everyone else on the board a friend, and the prospect
of meeting several internet friends in one session
was a significant attraction of the race; Andrew's
"Friendly Guy" stunt was based on the utterly
valid assumption that the fellow he was harrassing
was ALREADY a friend of his, he just didn't know WHICH
Lake Charles, Louisana
San Antonio, Texas
Greenville, South Carolina
Oh, yes: The race itself. After a pair of match races
among Phil, Shorty, and Andrew Linn to determine who
got to use the two loaner boats (Shorty was eliminated),
the nine remaining racers drew numbered popsicle sticks
to determine starting order for the Le Mans style
start off the beach. Scott Widmier won the position
closest to the windward mark, and Dave Sargent volunteered
to take the furthest position out. Dave's "generosity"
paid off, as he stayed clear of a traffic jam at the
start and was first around the leeward mark, and held
that position for two more turns (and MANY tacks)
until Phil Keck managed to edge past him to be the
first to finish the second of three laps. Dave retook
the lead on the last downwind leg, and held onto the
lead upwind to finish first. The final standings were:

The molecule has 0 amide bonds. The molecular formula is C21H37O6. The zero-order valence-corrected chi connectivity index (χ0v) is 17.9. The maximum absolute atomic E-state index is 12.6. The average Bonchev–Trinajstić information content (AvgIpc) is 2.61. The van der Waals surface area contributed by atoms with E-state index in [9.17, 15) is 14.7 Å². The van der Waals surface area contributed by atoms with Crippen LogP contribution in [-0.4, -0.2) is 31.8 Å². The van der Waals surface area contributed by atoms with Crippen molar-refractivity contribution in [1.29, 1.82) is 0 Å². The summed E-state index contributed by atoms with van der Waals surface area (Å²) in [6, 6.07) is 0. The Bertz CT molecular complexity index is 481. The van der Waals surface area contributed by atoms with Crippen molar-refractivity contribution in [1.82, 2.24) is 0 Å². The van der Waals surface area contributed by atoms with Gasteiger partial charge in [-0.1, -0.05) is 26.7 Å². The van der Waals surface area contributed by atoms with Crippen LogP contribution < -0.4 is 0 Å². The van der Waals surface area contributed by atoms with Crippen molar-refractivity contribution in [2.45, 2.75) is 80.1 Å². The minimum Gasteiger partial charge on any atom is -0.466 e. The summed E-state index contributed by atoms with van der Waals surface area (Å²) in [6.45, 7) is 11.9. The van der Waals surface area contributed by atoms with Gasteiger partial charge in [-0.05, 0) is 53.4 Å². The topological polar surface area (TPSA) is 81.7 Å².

1, Dave Sargent; 2, Phil Keck; 3, Scott Widmier; 4,
Andrew Linn; 5, John Wright; 6, Bill Giles; 7, Tim
Cleary; 8, Andrew Creamer; 9, Jason Nabors; 10, David
"Shorty Pen" Routh.
About the Puddle Duck Racer:
The PDR is a restricted design racing class
developed in early 2004 by David (Shorty Pen)
Routh. It is touted as the easiest boat in the
world to build, and it certainly can be, if
one doesn't get fancy. As I write this, 100+
hull numbers have been assigned, with more boats
always under construction. The greatest concentration
of boats is currently in Texas, but there are
fleets in 18 different states, as well as Canada,
Britain, and Australia. Details are copiously
available at www.pdracer.com
Detailed plans by Michael Storer are available